About Schewe -- I understand why he's been defensive about Adobe, and I've got no problem with it. If Adobe issues what sounds like a semi-ironclad assurance that they'll continue to update stand-alone versions of Lightroom, I'll continue to buy Jeff's books, which I have found to be well-written and quite useful. But I suspect that Adobe won't do that -- I suspect that as soon as the dust settles from this Photoshop move, they'll move Lightroom, as well.

I also suspect that Adobe has made a serious strategic mistake. I think it will pay off for a few quarters, or even a few years, but then they'll start getting in trouble. Adobe now owns the Creative Suite space, but this move creates a real opening for competitors, and at the same time, creates a lot of distrust in Adobe. And the competition won't have Adobe's overhead -- they'll be able to attack in a piecemeal way, with much smaller programs. Adobe now forces you to pay a high price even though you may only use one or two functions in a given Creative Suite program. That's why a lot of people only upgrade their CS every few years -- they don't really need all those new features. As long as you only had to pay a couple hundred bucks to upgrade every three years or so, that's fine, they'd do it. But if somebody comes up with a decent program that performs that needed function, and it's stand-alone and may be good for years...why would you put up with this subscription bs?
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Gothmoth
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« Reply #25 on: May 10, 2013, 01:01:22 PM »
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About Schewe -- I understand why he's been defensive about Adobe, and I've got no problem with it. If Adobe issues what sounds like a semi-ironclad assurance that they'll continue to update stand-alone versions of Lightroom, I'll continue to buy Jeff's books, which I have found to be well-written and quite useful. But I suspect that Adobe won't do that -- I suspect that as soon as the dust settles from this Photoshop move, they'll move Lightroom, as well.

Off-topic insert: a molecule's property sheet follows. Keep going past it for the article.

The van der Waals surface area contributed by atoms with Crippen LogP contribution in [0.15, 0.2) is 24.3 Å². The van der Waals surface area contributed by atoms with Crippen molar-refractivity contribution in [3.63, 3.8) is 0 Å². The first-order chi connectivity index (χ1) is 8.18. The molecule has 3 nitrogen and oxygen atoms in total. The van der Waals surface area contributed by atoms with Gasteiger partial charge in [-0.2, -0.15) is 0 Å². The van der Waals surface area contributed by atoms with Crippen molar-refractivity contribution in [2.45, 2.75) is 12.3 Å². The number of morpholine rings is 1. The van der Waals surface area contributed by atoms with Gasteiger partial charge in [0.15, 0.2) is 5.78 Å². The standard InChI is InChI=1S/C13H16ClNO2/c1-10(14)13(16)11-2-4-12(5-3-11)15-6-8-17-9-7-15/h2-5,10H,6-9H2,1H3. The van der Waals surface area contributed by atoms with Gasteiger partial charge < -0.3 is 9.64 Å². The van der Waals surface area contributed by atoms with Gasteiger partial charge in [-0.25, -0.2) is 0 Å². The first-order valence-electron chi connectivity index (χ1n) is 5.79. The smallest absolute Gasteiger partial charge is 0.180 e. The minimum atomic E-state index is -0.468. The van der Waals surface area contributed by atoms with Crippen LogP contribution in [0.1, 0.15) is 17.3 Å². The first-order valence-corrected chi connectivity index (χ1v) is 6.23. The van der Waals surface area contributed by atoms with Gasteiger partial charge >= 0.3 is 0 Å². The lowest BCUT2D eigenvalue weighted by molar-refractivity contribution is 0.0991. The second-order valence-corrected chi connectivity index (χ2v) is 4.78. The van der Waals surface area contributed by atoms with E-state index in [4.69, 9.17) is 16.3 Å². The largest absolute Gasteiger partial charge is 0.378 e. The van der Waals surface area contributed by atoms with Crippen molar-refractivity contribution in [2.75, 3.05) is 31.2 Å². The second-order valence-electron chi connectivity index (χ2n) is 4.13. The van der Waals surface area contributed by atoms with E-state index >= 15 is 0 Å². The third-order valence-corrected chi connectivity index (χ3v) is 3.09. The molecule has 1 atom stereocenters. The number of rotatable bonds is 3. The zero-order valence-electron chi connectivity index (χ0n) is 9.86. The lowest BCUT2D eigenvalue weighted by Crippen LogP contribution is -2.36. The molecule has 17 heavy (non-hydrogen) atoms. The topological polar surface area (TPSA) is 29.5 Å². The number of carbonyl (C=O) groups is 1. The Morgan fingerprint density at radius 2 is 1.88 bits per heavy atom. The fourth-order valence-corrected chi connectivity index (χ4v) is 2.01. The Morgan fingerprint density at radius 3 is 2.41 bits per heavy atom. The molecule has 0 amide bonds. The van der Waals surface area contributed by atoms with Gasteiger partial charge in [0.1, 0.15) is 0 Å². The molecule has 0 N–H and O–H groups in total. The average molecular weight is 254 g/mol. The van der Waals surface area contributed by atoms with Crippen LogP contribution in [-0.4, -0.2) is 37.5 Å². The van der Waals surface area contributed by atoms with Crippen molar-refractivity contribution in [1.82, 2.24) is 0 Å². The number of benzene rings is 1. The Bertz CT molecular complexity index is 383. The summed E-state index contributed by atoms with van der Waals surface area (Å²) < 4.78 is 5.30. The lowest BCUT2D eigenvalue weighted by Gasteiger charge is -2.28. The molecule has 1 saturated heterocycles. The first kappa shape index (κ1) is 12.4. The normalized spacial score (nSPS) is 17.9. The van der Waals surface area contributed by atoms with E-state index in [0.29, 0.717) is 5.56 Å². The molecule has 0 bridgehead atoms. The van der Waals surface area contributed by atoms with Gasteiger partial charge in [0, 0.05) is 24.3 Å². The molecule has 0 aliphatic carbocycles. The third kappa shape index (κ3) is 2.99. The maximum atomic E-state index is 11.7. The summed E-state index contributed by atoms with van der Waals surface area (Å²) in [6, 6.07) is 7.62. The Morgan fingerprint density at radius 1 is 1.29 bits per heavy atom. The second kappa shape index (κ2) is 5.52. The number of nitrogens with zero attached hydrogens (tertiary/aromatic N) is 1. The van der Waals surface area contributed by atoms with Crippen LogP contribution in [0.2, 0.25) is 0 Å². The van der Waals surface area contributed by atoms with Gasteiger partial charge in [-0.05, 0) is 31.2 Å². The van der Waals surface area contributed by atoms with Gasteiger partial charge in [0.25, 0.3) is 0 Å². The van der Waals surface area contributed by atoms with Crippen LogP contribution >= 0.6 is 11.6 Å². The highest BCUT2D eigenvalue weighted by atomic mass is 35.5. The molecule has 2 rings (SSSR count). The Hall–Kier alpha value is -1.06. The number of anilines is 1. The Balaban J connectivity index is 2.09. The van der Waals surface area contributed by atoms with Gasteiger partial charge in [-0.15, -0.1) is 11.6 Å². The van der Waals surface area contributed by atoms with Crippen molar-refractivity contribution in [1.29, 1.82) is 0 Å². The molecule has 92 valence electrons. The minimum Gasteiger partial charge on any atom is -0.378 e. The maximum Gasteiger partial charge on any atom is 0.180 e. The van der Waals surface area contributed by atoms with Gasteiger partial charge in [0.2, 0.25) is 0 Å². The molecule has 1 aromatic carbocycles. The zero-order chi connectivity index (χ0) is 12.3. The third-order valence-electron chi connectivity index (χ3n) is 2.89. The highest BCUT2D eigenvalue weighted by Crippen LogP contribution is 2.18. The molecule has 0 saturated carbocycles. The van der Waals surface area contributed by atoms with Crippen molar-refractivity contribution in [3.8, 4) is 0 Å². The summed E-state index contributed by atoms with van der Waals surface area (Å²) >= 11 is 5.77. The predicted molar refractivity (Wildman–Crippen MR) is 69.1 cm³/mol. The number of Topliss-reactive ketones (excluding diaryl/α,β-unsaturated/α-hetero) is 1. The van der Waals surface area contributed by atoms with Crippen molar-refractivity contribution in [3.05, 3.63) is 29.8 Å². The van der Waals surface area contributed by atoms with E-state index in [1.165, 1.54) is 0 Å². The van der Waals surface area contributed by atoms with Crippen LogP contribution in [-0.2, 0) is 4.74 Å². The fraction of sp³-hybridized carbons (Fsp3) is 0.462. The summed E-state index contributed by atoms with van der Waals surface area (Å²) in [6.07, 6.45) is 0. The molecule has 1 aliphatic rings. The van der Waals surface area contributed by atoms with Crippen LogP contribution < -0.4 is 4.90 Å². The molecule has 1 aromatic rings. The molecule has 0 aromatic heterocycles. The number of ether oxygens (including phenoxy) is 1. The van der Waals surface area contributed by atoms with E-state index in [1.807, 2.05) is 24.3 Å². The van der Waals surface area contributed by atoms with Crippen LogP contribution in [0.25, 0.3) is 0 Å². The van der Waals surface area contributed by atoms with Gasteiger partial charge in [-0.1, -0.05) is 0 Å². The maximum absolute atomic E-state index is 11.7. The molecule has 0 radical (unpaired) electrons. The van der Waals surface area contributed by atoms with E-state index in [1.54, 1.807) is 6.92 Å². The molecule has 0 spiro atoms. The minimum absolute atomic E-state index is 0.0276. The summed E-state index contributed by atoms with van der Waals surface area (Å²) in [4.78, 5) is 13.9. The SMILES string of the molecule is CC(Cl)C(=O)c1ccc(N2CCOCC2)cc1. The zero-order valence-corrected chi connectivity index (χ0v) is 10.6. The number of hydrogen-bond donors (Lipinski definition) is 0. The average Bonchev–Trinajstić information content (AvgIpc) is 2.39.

well yes.. thatīs pretty obvious isnīt it.

and i would never trust someone so tied to adobe having a objective opinion.
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Sharon Van Lieu
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« Reply #26 on: May 10, 2013, 01:14:02 PM »
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I use photoshop and lightroom every day. Something will have to be pretty good for me to switch. I don't like having to have a subscription but I use the photo software and dreamweaver and premiere pro. I can't and won't go out of business to spite Adobe and I don't want to divert creative energy into looking for alternatives. I hope they reconsider.

Sharon
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TMARK
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« Reply #27 on: May 10, 2013, 02:41:23 PM »
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I don't shoot much professionally any more, but when I do, I rarely need anything more than CS5.  On one machine I have Cs3, and in fact don't really need anything else.

Raw Processing:  LR, C1, NX, DPP, Bible.  Make basic adjustments, export to Tiff.  Open in Cs3 or 5, adjust, resize, layers, retouch, output sharpening, proof print.  BAM!  No need for any subscription software.

What features do people need that not having access to future versions of PS becomes a crippling problem?
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Steve Weldon
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« Reply #28 on: May 10, 2013, 03:10:03 PM »
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Piracy in itself is not an issue, the issue is the loss of revenue resulting from piracy.

This means that the millions of pirated private copies of PS will not generate much money for Adobe even if CC were uncrackable because the owners of most of these pirated copies would not purchase CC or the perpetual version anyway.

It may be different for companies using pirated copies if their business relies on Adobe products.

Cheers,
Bernard

I don't agree in whole.  They allow piracy and even make it easy.. because they benefit from piracy just like they benefit from selling the software.  The trick is to sell software in the desired region with as little piracy as possible while allowing and even encouraging piracy in other areas they don't expect to sell.
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fredjeang2
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« Reply #29 on: May 10, 2013, 03:33:23 PM »
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I don't shoot much professionally any more, but when I do, I rarely need anything more than CS5.  On one machine I have Cs3, and in fact don't really need anything else.

Raw Processing:  LR, C1, NX, DPP, Bible.  Make basic adjustments, export to Tiff.  Open in Cs3 or 5, adjust, resize, layers, retouch, output sharpening, proof print.  BAM!  No need for any subscription software.

What features do people need that not having access to future versions of PS becomes a crippling problem?

Same here. Got 1 Ps3 on one unit and one
PS5 on another one.

I actually use only PS5 when I need 64 bits.
Big sizes, heavy files.